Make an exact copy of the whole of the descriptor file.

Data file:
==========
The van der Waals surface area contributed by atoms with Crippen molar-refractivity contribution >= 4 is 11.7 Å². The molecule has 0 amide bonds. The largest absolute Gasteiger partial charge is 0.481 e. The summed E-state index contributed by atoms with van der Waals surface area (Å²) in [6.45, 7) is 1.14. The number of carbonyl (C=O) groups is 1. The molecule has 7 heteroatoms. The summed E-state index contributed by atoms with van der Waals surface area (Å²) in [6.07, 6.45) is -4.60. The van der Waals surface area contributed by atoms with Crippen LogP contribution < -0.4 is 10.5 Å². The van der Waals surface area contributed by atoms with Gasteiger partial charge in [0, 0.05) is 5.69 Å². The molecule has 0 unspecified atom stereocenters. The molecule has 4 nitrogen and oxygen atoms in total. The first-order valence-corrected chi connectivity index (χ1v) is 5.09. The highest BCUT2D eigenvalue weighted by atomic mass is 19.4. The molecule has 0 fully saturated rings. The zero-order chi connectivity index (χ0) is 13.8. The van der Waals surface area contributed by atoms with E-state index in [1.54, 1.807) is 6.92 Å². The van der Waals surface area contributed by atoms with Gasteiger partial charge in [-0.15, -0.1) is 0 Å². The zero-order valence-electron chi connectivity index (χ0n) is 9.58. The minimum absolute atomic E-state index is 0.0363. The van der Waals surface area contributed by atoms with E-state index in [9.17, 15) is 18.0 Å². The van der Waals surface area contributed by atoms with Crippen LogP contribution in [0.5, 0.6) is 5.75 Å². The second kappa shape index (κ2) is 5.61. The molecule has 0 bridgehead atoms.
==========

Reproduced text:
The van der Waals surface area contributed by atoms with Crippen molar-refractivity contribution >= 4 is 11.7 Å². The molecule has 0 amide bonds. The largest absolute Gasteiger partial charge is 0.481 e. The summed E-state index contributed by atoms with van der Waals surface area (Å²) in [6.45, 7) is 1.14. The number of carbonyl (C=O) groups is 1. The molecule has 7 heteroatoms. The summed E-state index contributed by atoms with van der Waals surface area (Å²) in [6.07, 6.45) is -4.60. The van der Waals surface area contributed by atoms with Crippen LogP contribution < -0.4 is 10.5 Å². The van der Waals surface area contributed by atoms with Gasteiger partial charge in [0, 0.05) is 5.69 Å². The molecule has 0 unspecified atom stereocenters. The molecule has 4 nitrogen and oxygen atoms in total. The first-order valence-corrected chi connectivity index (χ1v) is 5.09. The highest BCUT2D eigenvalue weighted by atomic mass is 19.4. The molecule has 0 fully saturated rings. The zero-order chi connectivity index (χ0) is 13.8. The van der Waals surface area contributed by atoms with E-state index in [1.54, 1.807) is 6.92 Å². The van der Waals surface area contributed by atoms with Gasteiger partial charge in [-0.15, -0.1) is 0 Å². The zero-order valence-electron chi connectivity index (χ0n) is 9.58. The minimum absolute atomic E-state index is 0.0363. The van der Waals surface area contributed by atoms with E-state index in [9.17, 15) is 18.0 Å². The van der Waals surface area contributed by atoms with Crippen LogP contribution in [0.5, 0.6) is 5.75 Å². The second kappa shape index (κ2) is 5.61. The molecule has 0 bridgehead atoms.